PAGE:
Homemade vacuum cast machine

I have a new project.

Transform a vacuum machine in a casting vacuum machine myself. Does
anyone have suggestions?

Vlad R. Poenaru - from sunny Brazil.


I’ve done exactly that. Started with the vacuum pump and just
ordered the replacement parts from Rio, or any other jeweler’s
supply. The parts I ordered: the 3 way valve (to switch between the
casting side and the debubblizing side or neither), the little “trap”
(to catch any loose investment), and a pressure gauge. It’s really a
pretty simple project. I fabricated a metal box…but it could just
as easily been made with wood, I guess.

INSIDE view of homemade vacuum casting machine. This shot shows the
“TRAP” on the right side, and you can see it WORKS :slight_smile: Never said it
was pretty LOL.

Bill Roberts

Hi Vlad:

Two questions:

(A) What kind of vacuum pump do you have? (Rotary or vane?) Do you
happen to know what the displacement, and ultimate pressure are?

(B) What kind of casting machine do you want?

I’ve made a variety of casting, investing and vacuum systems out of
various old pumps, but it’s helpful to know the starting point and
end goal first.

Brian Meek.

Hi Bill:

Now that you’ve built it, most of those parts, even the 3-way valve,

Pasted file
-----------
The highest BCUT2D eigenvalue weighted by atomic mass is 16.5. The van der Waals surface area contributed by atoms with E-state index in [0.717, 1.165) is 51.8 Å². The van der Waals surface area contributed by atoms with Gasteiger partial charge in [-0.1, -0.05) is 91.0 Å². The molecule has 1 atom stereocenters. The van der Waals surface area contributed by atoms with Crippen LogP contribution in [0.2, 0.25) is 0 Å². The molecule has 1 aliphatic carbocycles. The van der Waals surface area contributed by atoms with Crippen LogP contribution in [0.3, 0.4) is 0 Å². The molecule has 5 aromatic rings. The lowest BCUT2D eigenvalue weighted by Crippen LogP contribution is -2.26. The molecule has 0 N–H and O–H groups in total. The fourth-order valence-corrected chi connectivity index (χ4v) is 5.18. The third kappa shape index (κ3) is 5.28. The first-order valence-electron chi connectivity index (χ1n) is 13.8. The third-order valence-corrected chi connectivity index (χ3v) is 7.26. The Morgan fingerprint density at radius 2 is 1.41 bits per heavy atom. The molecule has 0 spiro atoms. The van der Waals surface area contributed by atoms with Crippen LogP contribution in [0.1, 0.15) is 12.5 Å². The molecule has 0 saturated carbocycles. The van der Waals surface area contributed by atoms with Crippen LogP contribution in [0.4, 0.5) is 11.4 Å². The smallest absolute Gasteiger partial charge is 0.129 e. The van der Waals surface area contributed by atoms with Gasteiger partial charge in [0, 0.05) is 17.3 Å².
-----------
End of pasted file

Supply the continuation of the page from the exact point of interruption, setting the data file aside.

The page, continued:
are available at better hardware stores. In California, OSH used to
stock them before the beancounters gutted the place. (Sorry) (They
even had vacuum gages.)

Meanwhile, might I make a suggestion? In the detail picture, it
looks like your trap is a glass bottle. It might be safer and more
efficient to replace that with a trap built out of a short section
of black iron gas pipe. I did that to the vacucast out at school.
(The new ones don’t come with a trap anymore, so you’re stuck
rebuilding a brand new machine, just to get it up to spec. Right
out of the box. Gurr…) The reason I suggest replacing it is: hot
metal plus cold glass equals broken glass and hot metal all over the
guts of your machine. Annoying and possibly very expensive. With the
black iron pipe version, you just unscrew the bottom, pull the slug
of metal, screw the end back on, and you’re back in business.


In California, OSH used to stock them before the beancounters
gutted the place. 

Don’t know much about the vacuum caster part, but if you need small
appliance parts of all kinds, there is a company called Appliance
Sales & Service Co.

Their store here in San Francisco (sure they do mail order) is:

All the belts, knobs, switches and doodads from appliances of all
kinds - small appliances more than large ones (washing machines…)
It’s also a good place for stuff like heat proof wiring, like in
toasters and vulcanizers… Vast…